On the tip of their tongue

Two out of 1,000 youngsters suffer from the almost-unknown condition of childhood apraxia of speech.

Children mark ‘the reawakening of the vitality of the land from its winter slumber’ on a recent Tu Bishvat (photo credit: JOE MALCOLM)
Children mark ‘the reawakening of the vitality of the land from its winter slumber’ on a recent Tu Bishvat
(photo credit: JOE MALCOLM)
Parents are so excited when their child begins to talk – maybe even more than when he or she starts to walk.
Some parents are not so fortunate, however. There is a “disconnect” in the brain of two out of 1,000 children that makes it impossible for them, even at the age of three or later, to utter words or even primitive sounds.
These children do not suffer from sub-normal intelligence; some are even gifted. They suffer from a little-known condition called childhood apraxia of speech (CAS), a term taken from the Greek word for “inaction.” Praxis also means “planned movement.”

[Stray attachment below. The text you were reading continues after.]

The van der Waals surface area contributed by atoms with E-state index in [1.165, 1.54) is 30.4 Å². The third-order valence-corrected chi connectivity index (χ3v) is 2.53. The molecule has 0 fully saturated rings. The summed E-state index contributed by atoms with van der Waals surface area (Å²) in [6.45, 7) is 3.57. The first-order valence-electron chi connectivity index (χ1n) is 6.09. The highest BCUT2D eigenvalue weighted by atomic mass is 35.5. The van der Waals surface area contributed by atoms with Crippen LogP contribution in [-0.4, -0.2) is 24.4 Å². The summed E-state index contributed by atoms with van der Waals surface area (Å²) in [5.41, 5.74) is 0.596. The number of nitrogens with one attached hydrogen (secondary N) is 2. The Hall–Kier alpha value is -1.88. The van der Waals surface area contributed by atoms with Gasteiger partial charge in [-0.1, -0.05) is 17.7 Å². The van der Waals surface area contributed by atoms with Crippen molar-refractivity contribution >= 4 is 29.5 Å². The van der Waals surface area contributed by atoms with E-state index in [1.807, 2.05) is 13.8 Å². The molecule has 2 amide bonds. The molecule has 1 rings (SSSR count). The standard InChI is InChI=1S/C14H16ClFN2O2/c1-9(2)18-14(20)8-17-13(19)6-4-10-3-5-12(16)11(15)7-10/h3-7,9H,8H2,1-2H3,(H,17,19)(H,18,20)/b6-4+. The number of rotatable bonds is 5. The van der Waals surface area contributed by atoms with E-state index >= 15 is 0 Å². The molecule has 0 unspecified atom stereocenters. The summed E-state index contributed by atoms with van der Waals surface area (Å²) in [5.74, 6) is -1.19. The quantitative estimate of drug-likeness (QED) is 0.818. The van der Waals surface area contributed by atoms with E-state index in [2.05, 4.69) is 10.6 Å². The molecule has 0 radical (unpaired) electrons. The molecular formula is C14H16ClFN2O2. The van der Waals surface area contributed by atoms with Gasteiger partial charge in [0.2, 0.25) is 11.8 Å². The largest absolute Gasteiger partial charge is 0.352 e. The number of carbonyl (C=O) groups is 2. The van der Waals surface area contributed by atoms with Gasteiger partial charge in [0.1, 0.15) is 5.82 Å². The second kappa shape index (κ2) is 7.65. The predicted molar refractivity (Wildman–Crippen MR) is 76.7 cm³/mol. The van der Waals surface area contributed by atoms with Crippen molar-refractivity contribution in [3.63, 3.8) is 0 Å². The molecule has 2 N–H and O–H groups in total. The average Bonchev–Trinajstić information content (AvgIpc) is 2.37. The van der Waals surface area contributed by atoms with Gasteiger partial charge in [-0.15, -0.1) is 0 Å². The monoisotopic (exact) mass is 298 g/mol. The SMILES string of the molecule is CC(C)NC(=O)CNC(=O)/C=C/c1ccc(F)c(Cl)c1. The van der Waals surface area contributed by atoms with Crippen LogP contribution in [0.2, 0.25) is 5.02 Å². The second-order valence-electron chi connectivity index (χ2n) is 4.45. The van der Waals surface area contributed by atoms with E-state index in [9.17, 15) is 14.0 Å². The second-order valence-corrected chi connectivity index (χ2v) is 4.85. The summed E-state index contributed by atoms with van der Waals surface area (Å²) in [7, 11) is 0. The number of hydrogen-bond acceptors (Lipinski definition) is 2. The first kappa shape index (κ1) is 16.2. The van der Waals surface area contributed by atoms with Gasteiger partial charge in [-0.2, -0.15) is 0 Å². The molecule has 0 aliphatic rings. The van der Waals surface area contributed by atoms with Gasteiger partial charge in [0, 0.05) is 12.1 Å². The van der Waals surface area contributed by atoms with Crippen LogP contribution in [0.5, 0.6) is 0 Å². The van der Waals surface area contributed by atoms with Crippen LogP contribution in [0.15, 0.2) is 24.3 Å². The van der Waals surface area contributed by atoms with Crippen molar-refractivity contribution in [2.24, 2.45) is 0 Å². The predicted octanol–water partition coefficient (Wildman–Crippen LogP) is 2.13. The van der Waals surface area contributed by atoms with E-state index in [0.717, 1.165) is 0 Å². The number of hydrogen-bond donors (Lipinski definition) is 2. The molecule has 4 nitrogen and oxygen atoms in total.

It has nothing to do with autism, the neurodevelopmental disorder characterized by issues with verbal and non-verbal communication, impaired social interaction and restricted and repetitive behavior whose symptoms usually appear before the child’s second birthday, and for which there is, as yet, no cure.
CAS is a genetic motor speech disorder, a problem caused before or during birth for some unknown reason. It can’t be diagnosed before the age of two years.
The child can’t speak – not because of muscle weakness or paralysis but due to problems making sounds and sounding out syllables and words. The brain somehow has difficulty planning to move the lips, jaw and tongue as required for speech.
To some degree or another, a child with a diagnosis of CAS has difficulty programming and planning speech movements.
The act of speaking begins with an intention to communicate. Next, an idea forms, outlining what the child wants to say. The words for the desired message are put in the correct order, using the correct grammar, like beads on a necklace. Each word contains a specific sequence of sounds (called phonemes) and syllables that must be correctly ordered together. All of this information is translated from an idea and information about order of sounds and syllables into a series of highly coordinated motor movements of the lips, tongue, jaw and soft palate.